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Hi everyone. I’m new to the group and hoping to gain info from all the experienced Helio owners. I presently fly a Super Stinson on 31” BW for all my back country flying but feel a Helio may be a better fit for my needs. My question to the group is how affected is a H295 with naturally aspired engine (GO480) to altitudes or high density altitude. Would a TIO 540 perform better than geared for carrying a load out etc. Thanks.

In my experience the GO-480 makes pretty good power at altitude.  But for the most part I operate at density altitudes of 2000-3000 feet with the occasional forray to density altitudes of the 6000ft realm.  Sure takeoff performance is affected, but it is still pretty good.  My handy dandy takeoff calculator sheet says I should be at about an 1100 foot ground roll at 3800lbs in the 6000foot DA range.  I am sure others who fly in the mountains and in hotter climes will add more.  I have always guessed that a H700 if really gone through and lightened would be a pretty good plane for high altitude work.  Or just put the turbos on a H295 like others have.

Between a 700 and a turbo charged 295, i would go for the 295 anytime.  The 700 lacks the angle of attack on it's short gear that a 295 gets.  Particularly when the shock sprigned legs put the 295 on high heels in the first 50 feet of rolling.

The problem with the pressurized carb of the 295 is that it does not easily allow leaning for altitude take-off.  I don't think that the automatic leaning leans at full throttle position.  When i was flying in the west with the Winnebago, some guys showed me how they lean for altitude take-off with injection.  Quite simple but it does change a lot in the power available.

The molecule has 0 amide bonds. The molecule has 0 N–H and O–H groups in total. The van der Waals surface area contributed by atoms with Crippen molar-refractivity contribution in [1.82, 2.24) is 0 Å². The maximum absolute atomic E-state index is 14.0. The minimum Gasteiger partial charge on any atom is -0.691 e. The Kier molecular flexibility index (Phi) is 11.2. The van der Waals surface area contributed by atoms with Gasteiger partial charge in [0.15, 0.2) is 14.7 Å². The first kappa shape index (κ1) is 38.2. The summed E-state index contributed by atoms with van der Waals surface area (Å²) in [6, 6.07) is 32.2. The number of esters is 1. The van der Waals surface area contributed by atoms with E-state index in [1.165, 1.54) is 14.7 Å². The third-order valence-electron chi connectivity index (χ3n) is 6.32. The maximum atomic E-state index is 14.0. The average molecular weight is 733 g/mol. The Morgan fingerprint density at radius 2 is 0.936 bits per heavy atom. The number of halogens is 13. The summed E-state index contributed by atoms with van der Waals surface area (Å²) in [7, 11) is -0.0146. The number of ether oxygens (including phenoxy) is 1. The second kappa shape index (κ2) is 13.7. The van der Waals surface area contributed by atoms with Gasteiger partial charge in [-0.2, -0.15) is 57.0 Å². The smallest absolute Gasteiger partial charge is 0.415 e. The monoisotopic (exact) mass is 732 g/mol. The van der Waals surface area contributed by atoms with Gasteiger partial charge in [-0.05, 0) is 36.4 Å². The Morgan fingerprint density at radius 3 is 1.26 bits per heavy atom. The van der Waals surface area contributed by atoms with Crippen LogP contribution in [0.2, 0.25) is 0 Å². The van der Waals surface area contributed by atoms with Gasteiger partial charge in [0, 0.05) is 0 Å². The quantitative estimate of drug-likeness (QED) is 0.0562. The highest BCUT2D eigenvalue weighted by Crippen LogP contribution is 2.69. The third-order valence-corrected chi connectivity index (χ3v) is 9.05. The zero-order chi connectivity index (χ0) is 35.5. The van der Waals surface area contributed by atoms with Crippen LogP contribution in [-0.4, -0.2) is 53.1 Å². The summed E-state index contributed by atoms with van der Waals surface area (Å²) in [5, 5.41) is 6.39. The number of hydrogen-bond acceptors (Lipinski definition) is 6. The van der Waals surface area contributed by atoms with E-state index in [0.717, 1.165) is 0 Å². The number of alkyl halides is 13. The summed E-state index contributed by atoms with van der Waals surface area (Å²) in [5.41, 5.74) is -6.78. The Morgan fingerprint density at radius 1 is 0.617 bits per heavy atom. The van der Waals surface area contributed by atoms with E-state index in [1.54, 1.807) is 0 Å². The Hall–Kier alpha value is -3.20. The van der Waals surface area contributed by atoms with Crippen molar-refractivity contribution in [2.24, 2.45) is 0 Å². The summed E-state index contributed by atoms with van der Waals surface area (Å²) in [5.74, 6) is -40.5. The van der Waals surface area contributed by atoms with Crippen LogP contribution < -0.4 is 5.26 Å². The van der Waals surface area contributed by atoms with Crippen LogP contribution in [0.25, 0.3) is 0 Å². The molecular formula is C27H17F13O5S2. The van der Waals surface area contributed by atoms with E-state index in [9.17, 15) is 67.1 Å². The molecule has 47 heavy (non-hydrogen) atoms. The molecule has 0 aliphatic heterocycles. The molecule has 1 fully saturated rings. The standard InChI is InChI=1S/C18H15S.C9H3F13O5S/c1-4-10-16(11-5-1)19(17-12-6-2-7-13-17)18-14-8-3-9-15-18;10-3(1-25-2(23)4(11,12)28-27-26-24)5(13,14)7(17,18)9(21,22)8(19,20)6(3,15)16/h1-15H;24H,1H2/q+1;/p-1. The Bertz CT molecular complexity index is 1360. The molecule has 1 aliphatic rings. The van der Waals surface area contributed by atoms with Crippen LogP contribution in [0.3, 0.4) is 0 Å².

May be someone could point out that it isn't true and that the carburetor of a 295 will still lean at full throttle position.

But i am not sure.  When we took 011 from Vancouver to Montreal, the plane had a couple of bad ideas that were put on it.  Like a reverse cooling fibreglass cowling.  The engine was running at really too high temperature.  Each time i would pull the throttle, it was getting worse.  Then Neil said to us on the phone to push the throttle all the way.  Bingo, the engine was running with a lot more fuel and was rich enough to do the trip to montreal.  All the small bad ideas were reverted to original design, and now the plane works perfectly.

It is this experience that make me say that at full power, it does not lean for altitude.  But i might be wrong

A hundred years ago, i saw Larry playing with the mixture at altitude take-off.  But i was too young to understand what he was doing. And i don't remember what was his idea. 


Thanks for the info. I didn’t realize the 700 had a different angle of attack. Much of my flying is toward the west coast. Not super high but density altitude would likely be around 6000 for takeoff. Of course departure would be in cooler temps to minimize but cruise would be 9000+ to clear mountains. I haven’t seen many 295 with turbos. Is this simply an STC for the GO 480?  Any issues with that motor operating with a turbo?  Thanks again for any input.

Well the angle of attack is the same once you are airborne.  But the gear legs are a lot shorter, and not mounted with oleo that are ready to make the gear spring up. So like any tailwheel, you can't pull to make a rotation.  It is the angle of attack that the gear allow on the ground that will define the angle of attack that it will fly. 

The destroyed turbine Wilga had a spring loaded gear to do what the 391-295 Helio does when starting to roll.  In a much complicated way.  The pilatus pc6 also does gain angle from it's gear at rolling.  But not the 700-800.  They have a fibreglass or aluminium gear that will spring only two or three inches.  And they are shorter than the 391-295 legs

I am sure your super stinson with 31 inches tire does fly a lot sooner than with it's standard tires when you need it. 



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